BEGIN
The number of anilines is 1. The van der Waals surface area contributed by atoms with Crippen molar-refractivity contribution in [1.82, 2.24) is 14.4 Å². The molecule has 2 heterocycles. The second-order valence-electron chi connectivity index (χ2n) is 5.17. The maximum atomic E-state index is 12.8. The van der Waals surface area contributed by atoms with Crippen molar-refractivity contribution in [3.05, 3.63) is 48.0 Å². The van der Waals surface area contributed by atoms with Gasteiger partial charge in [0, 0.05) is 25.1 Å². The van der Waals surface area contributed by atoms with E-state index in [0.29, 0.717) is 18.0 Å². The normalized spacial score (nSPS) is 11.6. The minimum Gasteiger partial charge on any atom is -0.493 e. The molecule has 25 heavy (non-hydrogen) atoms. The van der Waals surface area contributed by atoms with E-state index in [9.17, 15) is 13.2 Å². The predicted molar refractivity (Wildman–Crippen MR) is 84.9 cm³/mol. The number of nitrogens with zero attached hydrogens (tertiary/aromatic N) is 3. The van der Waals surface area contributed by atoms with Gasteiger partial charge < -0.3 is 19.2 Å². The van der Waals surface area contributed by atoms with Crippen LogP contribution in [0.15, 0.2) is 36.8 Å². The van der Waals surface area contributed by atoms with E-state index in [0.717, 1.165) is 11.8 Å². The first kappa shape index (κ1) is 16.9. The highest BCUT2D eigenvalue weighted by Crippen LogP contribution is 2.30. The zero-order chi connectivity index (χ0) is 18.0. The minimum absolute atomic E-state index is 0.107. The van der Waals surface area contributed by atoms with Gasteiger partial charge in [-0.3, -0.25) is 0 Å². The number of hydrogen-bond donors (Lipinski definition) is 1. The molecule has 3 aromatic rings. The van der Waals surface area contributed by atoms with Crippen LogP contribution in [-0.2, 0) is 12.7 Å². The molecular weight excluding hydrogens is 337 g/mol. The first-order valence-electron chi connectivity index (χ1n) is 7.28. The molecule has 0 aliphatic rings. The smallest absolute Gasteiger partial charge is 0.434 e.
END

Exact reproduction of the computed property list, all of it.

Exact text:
The number of anilines is 1. The van der Waals surface area contributed by atoms with Crippen molar-refractivity contribution in [1.82, 2.24) is 14.4 Å². The molecule has 2 heterocycles. The second-order valence-electron chi connectivity index (χ2n) is 5.17. The maximum atomic E-state index is 12.8. The van der Waals surface area contributed by atoms with Crippen molar-refractivity contribution in [3.05, 3.63) is 48.0 Å². The van der Waals surface area contributed by atoms with Gasteiger partial charge in [0, 0.05) is 25.1 Å². The van der Waals surface area contributed by atoms with E-state index in [0.29, 0.717) is 18.0 Å². The normalized spacial score (nSPS) is 11.6. The minimum Gasteiger partial charge on any atom is -0.493 e. The molecule has 25 heavy (non-hydrogen) atoms. The van der Waals surface area contributed by atoms with E-state index in [9.17, 15) is 13.2 Å². The predicted molar refractivity (Wildman–Crippen MR) is 84.9 cm³/mol. The number of nitrogens with zero attached hydrogens (tertiary/aromatic N) is 3. The van der Waals surface area contributed by atoms with Gasteiger partial charge < -0.3 is 19.2 Å². The van der Waals surface area contributed by atoms with Crippen LogP contribution in [0.15, 0.2) is 36.8 Å². The van der Waals surface area contributed by atoms with E-state index in [0.717, 1.165) is 11.8 Å². The first kappa shape index (κ1) is 16.9. The highest BCUT2D eigenvalue weighted by Crippen LogP contribution is 2.30. The zero-order chi connectivity index (χ0) is 18.0. The minimum absolute atomic E-state index is 0.107. The van der Waals surface area contributed by atoms with Gasteiger partial charge in [-0.3, -0.25) is 0 Å². The number of hydrogen-bond donors (Lipinski definition) is 1. The molecule has 3 aromatic rings. The van der Waals surface area contributed by atoms with Crippen LogP contribution in [-0.2, 0) is 12.7 Å². The molecular weight excluding hydrogens is 337 g/mol. The first-order valence-electron chi connectivity index (χ1n) is 7.28. The molecule has 0 aliphatic rings. The smallest absolute Gasteiger partial charge is 0.434 e.